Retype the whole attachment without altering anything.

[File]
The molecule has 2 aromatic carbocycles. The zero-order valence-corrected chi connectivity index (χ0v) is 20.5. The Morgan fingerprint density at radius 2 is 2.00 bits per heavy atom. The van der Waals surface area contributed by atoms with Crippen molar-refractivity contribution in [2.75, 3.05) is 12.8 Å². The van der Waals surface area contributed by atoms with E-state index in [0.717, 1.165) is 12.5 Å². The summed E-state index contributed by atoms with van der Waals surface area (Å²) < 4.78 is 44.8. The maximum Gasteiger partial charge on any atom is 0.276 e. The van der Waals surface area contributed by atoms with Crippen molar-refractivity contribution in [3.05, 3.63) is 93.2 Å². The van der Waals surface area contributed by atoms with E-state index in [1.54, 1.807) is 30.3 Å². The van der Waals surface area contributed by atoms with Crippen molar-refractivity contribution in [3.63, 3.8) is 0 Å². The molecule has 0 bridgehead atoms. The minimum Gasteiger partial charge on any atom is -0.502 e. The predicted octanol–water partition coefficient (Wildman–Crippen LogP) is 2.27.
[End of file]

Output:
The molecule has 2 aromatic carbocycles. The zero-order valence-corrected chi connectivity index (χ0v) is 20.5. The Morgan fingerprint density at radius 2 is 2.00 bits per heavy atom. The van der Waals surface area contributed by atoms with Crippen molar-refractivity contribution in [2.75, 3.05) is 12.8 Å². The van der Waals surface area contributed by atoms with E-state index in [0.717, 1.165) is 12.5 Å². The summed E-state index contributed by atoms with van der Waals surface area (Å²) < 4.78 is 44.8. The maximum Gasteiger partial charge on any atom is 0.276 e. The van der Waals surface area contributed by atoms with Crippen molar-refractivity contribution in [3.05, 3.63) is 93.2 Å². The van der Waals surface area contributed by atoms with E-state index in [1.54, 1.807) is 30.3 Å². The van der Waals surface area contributed by atoms with Crippen molar-refractivity contribution in [3.63, 3.8) is 0 Å². The molecule has 0 bridgehead atoms. The minimum Gasteiger partial charge on any atom is -0.502 e. The predicted octanol–water partition coefficient (Wildman–Crippen LogP) is 2.27.